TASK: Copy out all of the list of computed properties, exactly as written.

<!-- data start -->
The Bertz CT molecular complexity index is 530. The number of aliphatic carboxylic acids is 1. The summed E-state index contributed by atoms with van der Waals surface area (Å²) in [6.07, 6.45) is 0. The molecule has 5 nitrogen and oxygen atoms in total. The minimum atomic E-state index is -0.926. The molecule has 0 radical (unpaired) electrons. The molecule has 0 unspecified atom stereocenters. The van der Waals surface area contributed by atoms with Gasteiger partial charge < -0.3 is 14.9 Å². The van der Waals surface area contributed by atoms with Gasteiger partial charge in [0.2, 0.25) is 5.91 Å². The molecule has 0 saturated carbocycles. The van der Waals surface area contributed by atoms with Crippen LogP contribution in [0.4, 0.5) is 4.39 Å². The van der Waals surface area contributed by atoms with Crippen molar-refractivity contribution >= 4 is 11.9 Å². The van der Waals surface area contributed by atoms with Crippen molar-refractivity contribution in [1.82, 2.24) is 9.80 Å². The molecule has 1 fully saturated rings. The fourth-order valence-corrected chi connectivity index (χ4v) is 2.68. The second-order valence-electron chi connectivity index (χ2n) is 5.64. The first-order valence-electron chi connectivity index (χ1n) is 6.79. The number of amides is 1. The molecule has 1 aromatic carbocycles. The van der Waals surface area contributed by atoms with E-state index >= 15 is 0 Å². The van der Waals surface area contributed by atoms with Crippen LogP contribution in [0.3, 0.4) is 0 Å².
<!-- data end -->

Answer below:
The Bertz CT molecular complexity index is 530. The number of aliphatic carboxylic acids is 1. The summed E-state index contributed by atoms with van der Waals surface area (Å²) in [6.07, 6.45) is 0. The molecule has 5 nitrogen and oxygen atoms in total. The minimum atomic E-state index is -0.926. The molecule has 0 radical (unpaired) electrons. The molecule has 0 unspecified atom stereocenters. The van der Waals surface area contributed by atoms with Gasteiger partial charge < -0.3 is 14.9 Å². The van der Waals surface area contributed by atoms with Gasteiger partial charge in [0.2, 0.25) is 5.91 Å². The molecule has 0 saturated carbocycles. The van der Waals surface area contributed by atoms with Crippen LogP contribution in [0.4, 0.5) is 4.39 Å². The van der Waals surface area contributed by atoms with Crippen molar-refractivity contribution >= 4 is 11.9 Å². The van der Waals surface area contributed by atoms with Crippen molar-refractivity contribution in [1.82, 2.24) is 9.80 Å². The molecule has 1 fully saturated rings. The fourth-order valence-corrected chi connectivity index (χ4v) is 2.68. The second-order valence-electron chi connectivity index (χ2n) is 5.64. The first-order valence-electron chi connectivity index (χ1n) is 6.79. The number of amides is 1. The molecule has 1 aromatic carbocycles. The van der Waals surface area contributed by atoms with E-state index >= 15 is 0 Å². The van der Waals surface area contributed by atoms with Crippen LogP contribution in [0.3, 0.4) is 0 Å².